So, I think skateboarding also has a deeper meaning: it is not about how many times you fall, but it is about how many times you get up!

I’ve been surfing for three years and surfing is not as hard as skating for me but I’m not saying that surfing would be easy either. The lifestyle related to surfing fascinates me. I’ve always been the type of person who stresses and worries too much. I cannot stand uncertain things, and for that reason surfing helps me to live in the moment and give up trying to have control over everything in life. For example, you cannot control the waves; you just have to paddle out and do the best you can with the circumstances at hand. Also, I love the sun, beaches and the ocean, and surfing obviously combines all of these elements.

What about volunteering?

didn’t have any previous experience of voluntary work. I’ve always wanted to do it though. I’ve been thinking about volunteering for a while, so now that I have time and a chance to finally do some voluntary work, I’m happy that I can focus some of my time and effort on helping others. I started teaching English at an orphanage soon after I got to Bali.

But why did you choose to volunteer at an orphanage?

I’ve been extremely privileged living in Finland, and I honestly feel that if every person would give a little bit of their time to help or give something to others, this world would be a better place. I’m at that age where I’m able to give something, hopefully something positive, to other people. English is kind of my second mother’s tongue, and therefore I felt that I could teach someone else a little bit. I feel that I’m an example of the phrase hard work pays off.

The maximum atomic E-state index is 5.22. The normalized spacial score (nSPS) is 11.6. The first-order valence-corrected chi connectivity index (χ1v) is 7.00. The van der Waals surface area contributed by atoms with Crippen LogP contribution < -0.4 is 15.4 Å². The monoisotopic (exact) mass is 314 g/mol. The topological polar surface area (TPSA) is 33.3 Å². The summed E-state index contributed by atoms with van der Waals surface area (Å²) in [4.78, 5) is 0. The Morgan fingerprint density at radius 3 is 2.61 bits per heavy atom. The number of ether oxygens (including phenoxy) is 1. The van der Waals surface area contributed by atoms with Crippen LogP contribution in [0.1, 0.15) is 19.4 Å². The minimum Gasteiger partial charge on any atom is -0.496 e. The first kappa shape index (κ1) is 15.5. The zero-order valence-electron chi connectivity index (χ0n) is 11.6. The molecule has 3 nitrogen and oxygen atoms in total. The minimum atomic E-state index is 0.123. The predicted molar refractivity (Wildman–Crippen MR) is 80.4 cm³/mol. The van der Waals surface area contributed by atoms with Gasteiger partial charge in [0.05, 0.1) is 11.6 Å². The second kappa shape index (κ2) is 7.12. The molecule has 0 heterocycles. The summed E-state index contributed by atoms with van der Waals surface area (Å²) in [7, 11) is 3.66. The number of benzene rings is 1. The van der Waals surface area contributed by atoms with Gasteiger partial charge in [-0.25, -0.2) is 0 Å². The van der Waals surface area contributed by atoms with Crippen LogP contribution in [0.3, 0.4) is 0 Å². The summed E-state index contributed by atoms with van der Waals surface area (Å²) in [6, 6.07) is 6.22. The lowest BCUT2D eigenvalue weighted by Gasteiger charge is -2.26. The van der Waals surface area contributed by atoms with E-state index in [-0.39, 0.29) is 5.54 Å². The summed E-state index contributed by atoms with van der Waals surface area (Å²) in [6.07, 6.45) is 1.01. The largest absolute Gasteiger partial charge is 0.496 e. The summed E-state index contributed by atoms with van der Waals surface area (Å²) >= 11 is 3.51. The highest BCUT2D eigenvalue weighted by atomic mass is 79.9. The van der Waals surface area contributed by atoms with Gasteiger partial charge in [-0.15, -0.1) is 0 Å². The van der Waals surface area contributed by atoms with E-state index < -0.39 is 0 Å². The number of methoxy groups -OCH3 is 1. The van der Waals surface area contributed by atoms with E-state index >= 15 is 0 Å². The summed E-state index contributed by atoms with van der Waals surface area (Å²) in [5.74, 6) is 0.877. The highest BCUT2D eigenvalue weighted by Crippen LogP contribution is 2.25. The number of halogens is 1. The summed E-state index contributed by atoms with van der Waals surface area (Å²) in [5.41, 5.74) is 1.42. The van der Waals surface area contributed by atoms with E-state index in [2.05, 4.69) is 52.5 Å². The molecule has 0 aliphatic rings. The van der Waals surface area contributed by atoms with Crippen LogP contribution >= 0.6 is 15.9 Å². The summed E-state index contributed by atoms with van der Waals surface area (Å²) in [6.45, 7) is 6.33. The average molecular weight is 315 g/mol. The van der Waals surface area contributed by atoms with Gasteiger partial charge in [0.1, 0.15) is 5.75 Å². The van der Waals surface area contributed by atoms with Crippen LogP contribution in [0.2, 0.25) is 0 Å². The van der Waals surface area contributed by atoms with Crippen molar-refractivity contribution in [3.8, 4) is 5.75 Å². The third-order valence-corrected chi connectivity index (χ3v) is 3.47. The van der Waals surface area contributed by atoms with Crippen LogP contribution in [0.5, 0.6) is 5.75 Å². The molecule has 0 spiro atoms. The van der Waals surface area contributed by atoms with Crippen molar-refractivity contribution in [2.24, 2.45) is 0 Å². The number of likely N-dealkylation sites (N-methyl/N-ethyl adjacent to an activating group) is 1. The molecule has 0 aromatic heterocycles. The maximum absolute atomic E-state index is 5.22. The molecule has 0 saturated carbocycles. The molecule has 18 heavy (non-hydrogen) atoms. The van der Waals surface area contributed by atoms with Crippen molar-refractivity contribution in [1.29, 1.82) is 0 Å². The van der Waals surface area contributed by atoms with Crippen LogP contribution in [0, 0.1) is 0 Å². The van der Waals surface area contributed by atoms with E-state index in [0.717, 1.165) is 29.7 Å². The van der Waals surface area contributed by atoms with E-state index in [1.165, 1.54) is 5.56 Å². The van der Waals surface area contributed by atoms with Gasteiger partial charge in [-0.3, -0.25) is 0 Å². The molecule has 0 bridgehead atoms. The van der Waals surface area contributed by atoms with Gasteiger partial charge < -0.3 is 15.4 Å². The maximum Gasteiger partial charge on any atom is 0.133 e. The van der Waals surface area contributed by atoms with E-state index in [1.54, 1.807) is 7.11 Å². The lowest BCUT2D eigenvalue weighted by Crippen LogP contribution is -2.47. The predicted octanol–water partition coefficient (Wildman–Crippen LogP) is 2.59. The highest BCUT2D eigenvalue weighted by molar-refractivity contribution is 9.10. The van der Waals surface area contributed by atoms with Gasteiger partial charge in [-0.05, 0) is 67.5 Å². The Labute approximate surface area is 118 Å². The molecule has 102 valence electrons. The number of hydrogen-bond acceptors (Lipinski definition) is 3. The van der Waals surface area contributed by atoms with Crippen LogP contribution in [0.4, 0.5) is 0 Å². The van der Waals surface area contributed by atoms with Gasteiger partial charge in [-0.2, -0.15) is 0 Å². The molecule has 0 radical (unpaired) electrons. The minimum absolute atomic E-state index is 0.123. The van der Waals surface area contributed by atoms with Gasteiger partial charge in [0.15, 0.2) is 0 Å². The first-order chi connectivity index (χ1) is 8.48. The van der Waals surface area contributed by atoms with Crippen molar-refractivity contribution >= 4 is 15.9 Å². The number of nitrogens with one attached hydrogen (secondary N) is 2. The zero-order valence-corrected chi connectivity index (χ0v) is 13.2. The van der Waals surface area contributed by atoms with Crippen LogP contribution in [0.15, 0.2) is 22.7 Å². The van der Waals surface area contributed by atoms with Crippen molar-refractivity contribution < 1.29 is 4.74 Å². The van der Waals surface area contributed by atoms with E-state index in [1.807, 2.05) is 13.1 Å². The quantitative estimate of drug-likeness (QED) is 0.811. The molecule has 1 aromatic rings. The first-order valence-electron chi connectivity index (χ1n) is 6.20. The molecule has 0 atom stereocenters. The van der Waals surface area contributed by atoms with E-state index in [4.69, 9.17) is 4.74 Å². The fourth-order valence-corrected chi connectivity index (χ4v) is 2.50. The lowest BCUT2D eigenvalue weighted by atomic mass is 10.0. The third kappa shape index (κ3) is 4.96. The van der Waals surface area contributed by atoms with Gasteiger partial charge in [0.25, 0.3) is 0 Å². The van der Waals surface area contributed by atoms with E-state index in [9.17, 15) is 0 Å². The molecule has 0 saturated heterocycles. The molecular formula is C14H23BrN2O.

I was never very good at school. Nobody, including myself, thought I would even get into a University. But I did, and now I want to show these kids that no matter where you come from, you always have the ability to improve yourself!

I guess I volunteer because of two things; to teach English and bring a positive perspective into someone’s life, and the fact that if everyone would give a little bit of their time to help others, we would go a long way.

How did you get in contact with the orphanage?

Before I came to Bali, I tried contacting a few voluntary organizations without any results. First day at University in Bali, we had a Campus Chill Out Day where different organizations introduced themselves. There was Thai boxing, an animal shelter, there was an environmental welfare organization and also the orphanage where I work for now. I met the head of the orphanage Putu, and Isabelle who is an intern at Udayana University, and also a long term volunteer at the orphanage. I asked if they needed an English teacher and luckily that was exactly what they needed. Ever since that day I’ve been working there. Thanks for Asia Exchange for the Chill Out Day thus it enabled me to find voluntary work with Bali Street Kids Project!